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Strange Cargo is a 1940 American romantic drama film directed by Frank Borzage and starring Clark Gable and Joan Crawford in a story about a group of fugitive prisoners from a French penal colony. The adapted screenplay by Lawrence Hazard was based upon the 1936 novel, Not Too Narrow, Not Too Deep, by Richard Sale. The film was produced by Joseph L. Mankiewicz for Metro-Goldwyn-Mayer, it was the eighth and last film pairing of Crawford and Gable. The supporting cast includes Peter Lorre.

Strange Cargo
Strange Cargo (1940 film).jpg
Original theatrical poster
Directed byFrank Borzage
Produced byJoseph L. Mankiewicz
Written byLawrence Hazard
Lesser Samuels[1]
Based onNot Too Narrow, Not Too Deep
1936 movel
by Richard Sale
StarringClark Gable

Joan Crawford

Peter Lorre
Music byFranz Waxman
CinematographyRobert Planck
Edited byRobert J. Kern
Production
company
Distributed byLoew's Inc.[2]
Release date
  • March 1, 1940 (1940-03-01)
Running time
113 minutes
CountryUnited States
LanguageEnglish
Budget$1,252,000[3]
Box office$1,924,000[3]

Contents

SynopsisEdit

Julie (Crawford), a cafe entertainer in a town near the Devil’s Island (French Guiana) penal colony, meets Verne (Gable), a prisoner on wharf duty. Verne escapes and goes to Julie's room, but is apprehended after Msr. Pig (Peter Lorre) reports him, and he is returned to prison. Julie is fired for consorting with a prisoner. At the prison, Moll (Albert Dekker) has masterminded a jailbreak and takes Cambreau (Ian Hunter), Telez (Eduardo Ciannelli), Hessler (Paul Lukas), Flaubert (J. Edward Bromberg), and Dufond (John Arledge) with him.

Verne joins the escapees, taking Julie with him. The gentle Cambreau (a Christ figure) exerts a spiritual influence over the others, often reading from and quoting the Bible. As they trek through the jungle and then on the ocean in a boat, the others die with only Verne, Julie, Hessler, and Cambreau surviving the ordeal. Hessler disdains Cambreau's salvation and is last seen slinking off into the night, knowing as a gale arises that there is no turning back. Verne initially scoffs at Cambreau's spirituality, but saves him from drowning (as Cambreau clings to driftwood---again, as a Christ figure on Calvary's cross) and penitently decides to return to the prison to finish his sentence. Julie has grown to love Verne and promises to wait for him.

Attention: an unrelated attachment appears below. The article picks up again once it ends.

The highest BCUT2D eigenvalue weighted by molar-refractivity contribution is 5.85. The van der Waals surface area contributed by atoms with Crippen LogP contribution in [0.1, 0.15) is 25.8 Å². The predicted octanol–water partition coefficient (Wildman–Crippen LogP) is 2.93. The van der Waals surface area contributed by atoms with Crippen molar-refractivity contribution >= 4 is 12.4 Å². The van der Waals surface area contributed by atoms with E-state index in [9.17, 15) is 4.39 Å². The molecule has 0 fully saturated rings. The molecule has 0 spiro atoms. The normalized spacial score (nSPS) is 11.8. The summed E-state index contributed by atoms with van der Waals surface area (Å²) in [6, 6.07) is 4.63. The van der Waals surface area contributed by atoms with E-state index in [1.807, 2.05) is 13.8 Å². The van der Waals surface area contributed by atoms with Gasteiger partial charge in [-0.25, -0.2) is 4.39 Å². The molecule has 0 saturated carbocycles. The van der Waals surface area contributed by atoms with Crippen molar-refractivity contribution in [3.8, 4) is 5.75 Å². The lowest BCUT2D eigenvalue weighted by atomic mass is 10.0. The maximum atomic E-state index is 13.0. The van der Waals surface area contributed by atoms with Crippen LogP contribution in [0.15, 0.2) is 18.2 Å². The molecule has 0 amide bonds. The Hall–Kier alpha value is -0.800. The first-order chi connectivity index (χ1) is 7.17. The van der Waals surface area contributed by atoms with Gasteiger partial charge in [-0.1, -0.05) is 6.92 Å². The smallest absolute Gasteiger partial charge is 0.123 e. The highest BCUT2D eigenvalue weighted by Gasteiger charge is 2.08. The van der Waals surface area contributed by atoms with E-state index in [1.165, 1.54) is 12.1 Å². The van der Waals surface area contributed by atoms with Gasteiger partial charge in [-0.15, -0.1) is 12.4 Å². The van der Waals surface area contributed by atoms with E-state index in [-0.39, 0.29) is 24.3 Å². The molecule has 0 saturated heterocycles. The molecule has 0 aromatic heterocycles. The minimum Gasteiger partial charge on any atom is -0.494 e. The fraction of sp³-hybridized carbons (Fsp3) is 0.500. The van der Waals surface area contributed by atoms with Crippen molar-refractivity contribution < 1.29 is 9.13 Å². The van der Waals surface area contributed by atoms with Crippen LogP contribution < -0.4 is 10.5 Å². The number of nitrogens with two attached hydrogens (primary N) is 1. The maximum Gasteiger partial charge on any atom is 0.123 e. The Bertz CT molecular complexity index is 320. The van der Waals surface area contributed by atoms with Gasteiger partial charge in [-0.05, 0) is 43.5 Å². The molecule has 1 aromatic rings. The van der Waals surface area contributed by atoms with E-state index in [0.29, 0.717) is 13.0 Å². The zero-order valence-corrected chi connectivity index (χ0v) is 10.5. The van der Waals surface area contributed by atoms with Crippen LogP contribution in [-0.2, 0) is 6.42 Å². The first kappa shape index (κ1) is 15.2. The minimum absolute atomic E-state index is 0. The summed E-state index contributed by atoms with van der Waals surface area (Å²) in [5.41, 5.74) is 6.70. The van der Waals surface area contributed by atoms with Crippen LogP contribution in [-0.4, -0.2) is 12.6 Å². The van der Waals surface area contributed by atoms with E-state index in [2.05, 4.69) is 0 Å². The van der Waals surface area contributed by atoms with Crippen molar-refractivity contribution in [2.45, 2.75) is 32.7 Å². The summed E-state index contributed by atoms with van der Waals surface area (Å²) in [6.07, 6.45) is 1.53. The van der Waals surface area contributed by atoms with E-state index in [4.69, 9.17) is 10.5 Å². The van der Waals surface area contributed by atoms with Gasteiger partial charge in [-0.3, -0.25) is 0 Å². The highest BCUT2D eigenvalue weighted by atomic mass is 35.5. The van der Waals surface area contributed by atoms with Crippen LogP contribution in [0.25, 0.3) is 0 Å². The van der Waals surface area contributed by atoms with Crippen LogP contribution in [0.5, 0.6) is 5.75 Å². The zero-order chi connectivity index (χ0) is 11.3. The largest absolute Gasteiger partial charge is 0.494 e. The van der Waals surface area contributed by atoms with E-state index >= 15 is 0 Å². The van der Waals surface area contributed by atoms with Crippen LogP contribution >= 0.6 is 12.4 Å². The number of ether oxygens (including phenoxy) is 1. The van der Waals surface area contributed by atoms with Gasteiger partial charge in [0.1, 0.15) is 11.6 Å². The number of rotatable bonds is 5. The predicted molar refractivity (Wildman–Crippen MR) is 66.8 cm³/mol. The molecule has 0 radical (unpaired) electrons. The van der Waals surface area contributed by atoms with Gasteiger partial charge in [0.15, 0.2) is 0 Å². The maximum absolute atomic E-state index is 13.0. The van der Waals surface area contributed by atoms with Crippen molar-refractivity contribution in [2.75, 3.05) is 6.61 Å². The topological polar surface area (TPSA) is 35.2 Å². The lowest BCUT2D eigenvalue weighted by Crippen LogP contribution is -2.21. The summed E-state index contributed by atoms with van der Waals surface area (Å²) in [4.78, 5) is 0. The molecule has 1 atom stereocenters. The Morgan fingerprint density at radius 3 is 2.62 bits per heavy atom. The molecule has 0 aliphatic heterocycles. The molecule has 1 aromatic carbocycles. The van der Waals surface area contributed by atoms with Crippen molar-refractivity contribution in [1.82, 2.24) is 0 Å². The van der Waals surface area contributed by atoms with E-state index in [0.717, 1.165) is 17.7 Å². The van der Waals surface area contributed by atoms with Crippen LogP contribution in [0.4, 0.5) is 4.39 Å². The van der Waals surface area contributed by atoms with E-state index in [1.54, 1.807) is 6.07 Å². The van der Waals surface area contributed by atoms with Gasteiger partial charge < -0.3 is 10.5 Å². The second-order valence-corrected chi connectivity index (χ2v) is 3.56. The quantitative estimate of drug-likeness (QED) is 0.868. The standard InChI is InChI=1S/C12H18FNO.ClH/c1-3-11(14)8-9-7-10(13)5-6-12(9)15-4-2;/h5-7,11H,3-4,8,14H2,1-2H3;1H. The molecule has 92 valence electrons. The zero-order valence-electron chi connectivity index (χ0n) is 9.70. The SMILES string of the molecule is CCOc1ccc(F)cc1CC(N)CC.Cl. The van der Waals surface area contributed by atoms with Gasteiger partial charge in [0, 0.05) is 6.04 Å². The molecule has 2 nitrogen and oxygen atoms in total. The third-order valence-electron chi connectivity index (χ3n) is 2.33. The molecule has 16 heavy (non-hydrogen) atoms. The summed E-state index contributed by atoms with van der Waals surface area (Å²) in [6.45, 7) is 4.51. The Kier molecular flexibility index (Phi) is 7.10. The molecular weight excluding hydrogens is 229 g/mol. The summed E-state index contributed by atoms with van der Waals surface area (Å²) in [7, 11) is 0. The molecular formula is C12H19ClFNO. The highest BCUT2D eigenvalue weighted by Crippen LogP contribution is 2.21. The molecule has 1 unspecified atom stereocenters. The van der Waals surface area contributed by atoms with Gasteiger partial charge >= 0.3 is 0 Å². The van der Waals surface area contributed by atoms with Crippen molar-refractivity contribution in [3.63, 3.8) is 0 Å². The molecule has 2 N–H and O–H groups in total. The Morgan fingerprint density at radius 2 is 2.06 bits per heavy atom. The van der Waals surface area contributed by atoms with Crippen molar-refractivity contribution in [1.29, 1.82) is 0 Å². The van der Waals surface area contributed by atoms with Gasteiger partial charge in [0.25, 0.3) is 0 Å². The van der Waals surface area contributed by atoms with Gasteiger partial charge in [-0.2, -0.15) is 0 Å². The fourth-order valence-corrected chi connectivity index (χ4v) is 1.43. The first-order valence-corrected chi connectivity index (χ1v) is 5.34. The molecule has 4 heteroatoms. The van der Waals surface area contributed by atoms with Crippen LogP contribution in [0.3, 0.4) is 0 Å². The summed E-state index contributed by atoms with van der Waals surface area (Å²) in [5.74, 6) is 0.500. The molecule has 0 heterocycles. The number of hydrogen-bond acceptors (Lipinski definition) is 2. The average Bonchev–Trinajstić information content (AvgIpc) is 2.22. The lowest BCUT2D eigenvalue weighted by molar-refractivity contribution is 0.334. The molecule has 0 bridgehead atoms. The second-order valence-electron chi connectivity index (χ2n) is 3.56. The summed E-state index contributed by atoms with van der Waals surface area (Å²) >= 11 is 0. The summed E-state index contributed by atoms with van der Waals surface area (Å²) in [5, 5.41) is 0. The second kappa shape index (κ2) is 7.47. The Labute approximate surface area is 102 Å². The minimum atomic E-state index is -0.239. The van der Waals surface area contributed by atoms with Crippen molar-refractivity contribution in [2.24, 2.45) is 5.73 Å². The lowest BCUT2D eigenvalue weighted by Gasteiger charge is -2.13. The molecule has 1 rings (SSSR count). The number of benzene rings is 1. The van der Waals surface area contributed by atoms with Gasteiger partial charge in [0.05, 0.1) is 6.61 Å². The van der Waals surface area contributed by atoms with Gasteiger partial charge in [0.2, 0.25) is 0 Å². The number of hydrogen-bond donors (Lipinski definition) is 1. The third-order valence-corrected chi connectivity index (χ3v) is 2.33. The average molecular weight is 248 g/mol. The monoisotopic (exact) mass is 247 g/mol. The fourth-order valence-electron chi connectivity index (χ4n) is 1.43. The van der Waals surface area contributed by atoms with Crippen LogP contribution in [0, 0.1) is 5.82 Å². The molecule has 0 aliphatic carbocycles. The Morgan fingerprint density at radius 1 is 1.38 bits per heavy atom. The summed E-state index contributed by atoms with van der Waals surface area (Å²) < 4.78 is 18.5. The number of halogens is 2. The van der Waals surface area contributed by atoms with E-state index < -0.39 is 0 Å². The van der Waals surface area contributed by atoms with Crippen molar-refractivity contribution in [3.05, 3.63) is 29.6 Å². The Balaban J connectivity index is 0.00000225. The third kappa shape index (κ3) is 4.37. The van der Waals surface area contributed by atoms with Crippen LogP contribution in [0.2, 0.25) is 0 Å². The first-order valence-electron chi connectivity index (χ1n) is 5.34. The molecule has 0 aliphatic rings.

CastEdit

ReceptionEdit

Film Daily said: "Here is a good, raw, stark melodrama which holds suspense from the start. Frank Borzage has given it expert directorial attention...Clark Gable fits his role admirably...The acting is high-grade with Joan Crawford giving her best performance to date."

Variety commented: "Although the picture has its many deficiencies, the Crawford characterization will give studio execs idea of proper casting of her talents for the future. Direction by Frank Borzage fails to hit the dramatic punches...He has not clearly defined the spiritual redemption angle, which also adds to the audience confusion. The screenplay does not help Borzage out of his predicament."[4]

GrossEdit

According to MGM records the film earned $1,311,000 in the US and Canada and $603,000 elsewhere resulting in a profit of $21,000.[3]

See alsoEdit

ReferencesEdit

  1. ^ http://www.tcm.com/tcmdb/title/714/Strange-Cargo/articles.html
  2. ^ Strange Cargo at the American Film Institute Catalog
  3. ^ a b c The Eddie Mannix Ledger, Los Angeles: Margaret Herrick Library, Center for Motion Picture Study.
  4. ^ Quirk, Lawrence J.. The Films of Joan Crawford. The Citadel Press, 1968.

External linksEdit